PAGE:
He's not a local musician, and while he is well known to 60s pop fans, few other folks have heard the name Emitt Rhodes.   He's way to pop for most The Day After The Sabbath followers, but Rhodes  is simply one of the best pop artists to ever record.  I won't spend a lot of time detailing his musical career, but the guy recorded some of the best Beatles- esque albums ever released before basically dropping out of performing.    He's a longtime favorite and I would love to see some established act give him a helping hand to re-invigorate his career.  Here's a link to his website: http://www.emittrhodesmusic.net/emittstory.html 


Q15. Are there any bars, venues or record stores or other music fan haunts that 
would be good to check out for anyone who finds themselves in Reston or wider 
Virginia?

The area is awash in bars, but as a 50 + year old dad, I'd be hard pressed to tell you what this month's in-place is.   If you're looking for a low key place that serves wonderful chilli dogs, a decent selection of beers, and doesn't have a dress code - Vienna Inn in Vienna, Virginia (couple of miles down the road from Tysons Corner).  http://viennainn.com/
Whitlows On Wilson is located in Arlington, Virginia and has a cool vibe and a younger crowd. http://www.whitlows.com/
Bier Baron Tavern; Madam's Organ, Church Key - all nice places in DC.

I live near the Reston Town Center which is an upscale area full of happening restaurants and bars.  Very young and fashionable demographic which means I don't have much need for it, but so what.  http://www.restontowncenter.com/index.php 


Music venues I can do a little better:
The Birchmere - very eclectic list of bands  http://www.birchmere.com/
State Theater - nicely restored  old movie theater that had an interesting mix 
of local and national bands http://www.thestatetheatre.com/index.xml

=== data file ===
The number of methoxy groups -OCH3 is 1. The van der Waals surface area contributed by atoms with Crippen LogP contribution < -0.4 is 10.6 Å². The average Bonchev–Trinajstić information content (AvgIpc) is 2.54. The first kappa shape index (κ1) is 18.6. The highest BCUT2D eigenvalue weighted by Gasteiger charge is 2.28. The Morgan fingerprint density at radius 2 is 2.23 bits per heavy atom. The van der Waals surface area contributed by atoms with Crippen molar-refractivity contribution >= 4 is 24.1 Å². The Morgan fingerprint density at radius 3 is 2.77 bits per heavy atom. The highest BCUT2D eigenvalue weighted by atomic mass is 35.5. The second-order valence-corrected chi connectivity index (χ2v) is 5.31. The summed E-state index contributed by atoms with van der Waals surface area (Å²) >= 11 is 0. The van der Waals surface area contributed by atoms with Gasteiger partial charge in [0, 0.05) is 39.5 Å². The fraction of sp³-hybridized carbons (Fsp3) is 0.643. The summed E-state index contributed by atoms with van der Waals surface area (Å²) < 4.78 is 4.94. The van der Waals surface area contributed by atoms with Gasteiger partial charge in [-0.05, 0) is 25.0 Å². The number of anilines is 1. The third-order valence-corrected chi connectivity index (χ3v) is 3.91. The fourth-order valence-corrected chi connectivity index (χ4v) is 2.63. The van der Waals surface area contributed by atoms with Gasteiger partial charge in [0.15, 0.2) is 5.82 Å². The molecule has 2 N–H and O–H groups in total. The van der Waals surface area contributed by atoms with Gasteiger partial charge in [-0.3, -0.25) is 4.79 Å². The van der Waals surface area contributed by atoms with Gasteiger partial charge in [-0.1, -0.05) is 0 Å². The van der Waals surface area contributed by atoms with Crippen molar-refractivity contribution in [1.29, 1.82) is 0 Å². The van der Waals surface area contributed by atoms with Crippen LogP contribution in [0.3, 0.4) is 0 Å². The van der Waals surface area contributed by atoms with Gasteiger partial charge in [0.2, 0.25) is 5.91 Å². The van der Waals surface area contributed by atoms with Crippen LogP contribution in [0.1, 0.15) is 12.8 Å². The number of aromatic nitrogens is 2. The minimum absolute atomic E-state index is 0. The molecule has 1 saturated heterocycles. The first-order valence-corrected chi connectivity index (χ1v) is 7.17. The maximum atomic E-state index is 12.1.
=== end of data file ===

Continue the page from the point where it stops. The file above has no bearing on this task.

Warner Theater - http://www.warnertheatredc.com/
9:30 Club - saw ZZ Top here a couple of years back - http://www.930.com/
WolfTrap yes it's a national park with concerts !!!  http://www.wolftrap.org/


Q16. What have you learnt from your experiences of running Bad Cat? Do you have 
any useful advice for rock fanatics who do something similar, or are considering 
starting something similar?

Wish I had some silver bullet piece of advice that would make everyone successful.  I don't.   Things I've learned include:

Keep good business records for the IRS
Be nice to the post office staff (I see them so often I know them by their first names)
Treat customers the way you would like to be treated
Don't over-grade vinyl; if an album is VG, don't describe it as being mint
If someone asks you to take a picture of the 'B' side matrix of an album groove, tell them you've already sold it.  Someone that obsessive simply cannot be pleased.   They're not worth the time and frustration.
Focus on what you enjoy.   If you hate Scandinavian death metal, why would you sell it?
Buy sturdy LP mailers and buy them in bulk (500 or more at a time in order to keep the costs reasonable)
Try to put your family and friends before any of this other stuff
Try not to lose the joy that brought you into the business.  I guess it sounds kind of saccharine, but the fact of the matter is I still get a thrill out of hearing a new album. There's just something incredibly cool about hold the album sleeve; reading the liner notes, and enjoying an album on a good stereo system, or with a quality pair of headphones.


Q17. Finally, do you have anything further to say to The Day After The Sabbath  
followers who will be reading this and listening to your picks?

I'd actually spent time on The Day After the Sabbath website, I remember reading an article on Fred Cole and Zipper, and have to admit I was surprised you'd have any interest in BadCatRecords.   Your comments about having read many of the BadCat online reviews certainly made me smile.   You always kind of wonder if anyone knows you have stuff out there.  Anyhow, thanks for the nice comments about the site reviews, and for the opportunity to answer your questions.  It was a blast.

Thanks for your time Scott, and all the best!

Rich signing out. Check out Scott's site at http://badcatrecords.com/ and his RYM activities at https://rateyourmusic.com/~RDTEN1